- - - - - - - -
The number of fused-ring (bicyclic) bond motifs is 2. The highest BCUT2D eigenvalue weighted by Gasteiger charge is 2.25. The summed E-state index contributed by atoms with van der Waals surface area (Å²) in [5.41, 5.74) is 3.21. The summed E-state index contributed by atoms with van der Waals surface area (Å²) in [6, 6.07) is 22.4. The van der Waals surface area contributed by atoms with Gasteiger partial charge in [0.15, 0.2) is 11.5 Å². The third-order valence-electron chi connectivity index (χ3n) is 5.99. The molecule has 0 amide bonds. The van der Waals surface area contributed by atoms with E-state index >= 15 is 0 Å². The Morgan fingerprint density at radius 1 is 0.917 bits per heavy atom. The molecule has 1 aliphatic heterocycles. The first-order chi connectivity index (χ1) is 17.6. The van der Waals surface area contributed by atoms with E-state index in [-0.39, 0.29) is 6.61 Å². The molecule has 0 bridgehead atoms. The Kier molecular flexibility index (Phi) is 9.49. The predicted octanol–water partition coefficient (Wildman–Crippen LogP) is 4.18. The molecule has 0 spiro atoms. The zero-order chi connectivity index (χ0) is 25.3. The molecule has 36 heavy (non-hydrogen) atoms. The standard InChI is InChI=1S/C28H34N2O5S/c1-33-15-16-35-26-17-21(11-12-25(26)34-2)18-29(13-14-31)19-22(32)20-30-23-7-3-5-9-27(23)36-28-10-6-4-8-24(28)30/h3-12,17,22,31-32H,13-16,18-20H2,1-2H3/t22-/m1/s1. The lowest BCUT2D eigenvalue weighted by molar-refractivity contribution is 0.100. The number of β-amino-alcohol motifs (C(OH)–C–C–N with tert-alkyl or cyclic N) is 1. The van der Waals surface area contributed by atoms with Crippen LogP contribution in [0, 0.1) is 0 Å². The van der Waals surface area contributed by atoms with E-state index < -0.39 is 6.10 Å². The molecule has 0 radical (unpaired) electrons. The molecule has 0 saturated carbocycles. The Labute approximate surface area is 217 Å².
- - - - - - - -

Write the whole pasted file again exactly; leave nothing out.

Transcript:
The number of fused-ring (bicyclic) bond motifs is 2. The highest BCUT2D eigenvalue weighted by Gasteiger charge is 2.25. The summed E-state index contributed by atoms with van der Waals surface area (Å²) in [5.41, 5.74) is 3.21. The summed E-state index contributed by atoms with van der Waals surface area (Å²) in [6, 6.07) is 22.4. The van der Waals surface area contributed by atoms with Gasteiger partial charge in [0.15, 0.2) is 11.5 Å². The third-order valence-electron chi connectivity index (χ3n) is 5.99. The molecule has 0 amide bonds. The van der Waals surface area contributed by atoms with E-state index >= 15 is 0 Å². The Morgan fingerprint density at radius 1 is 0.917 bits per heavy atom. The molecule has 1 aliphatic heterocycles. The first-order chi connectivity index (χ1) is 17.6. The van der Waals surface area contributed by atoms with E-state index in [-0.39, 0.29) is 6.61 Å². The molecule has 0 bridgehead atoms. The Kier molecular flexibility index (Phi) is 9.49. The predicted octanol–water partition coefficient (Wildman–Crippen LogP) is 4.18. The molecule has 0 spiro atoms. The zero-order chi connectivity index (χ0) is 25.3. The molecule has 36 heavy (non-hydrogen) atoms. The standard InChI is InChI=1S/C28H34N2O5S/c1-33-15-16-35-26-17-21(11-12-25(26)34-2)18-29(13-14-31)19-22(32)20-30-23-7-3-5-9-27(23)36-28-10-6-4-8-24(28)30/h3-12,17,22,31-32H,13-16,18-20H2,1-2H3/t22-/m1/s1. The lowest BCUT2D eigenvalue weighted by molar-refractivity contribution is 0.100. The number of β-amino-alcohol motifs (C(OH)–C–C–N with tert-alkyl or cyclic N) is 1. The van der Waals surface area contributed by atoms with Crippen LogP contribution in [0, 0.1) is 0 Å². The van der Waals surface area contributed by atoms with E-state index < -0.39 is 6.10 Å². The molecule has 0 radical (unpaired) electrons. The molecule has 0 saturated carbocycles. The Labute approximate surface area is 217 Å².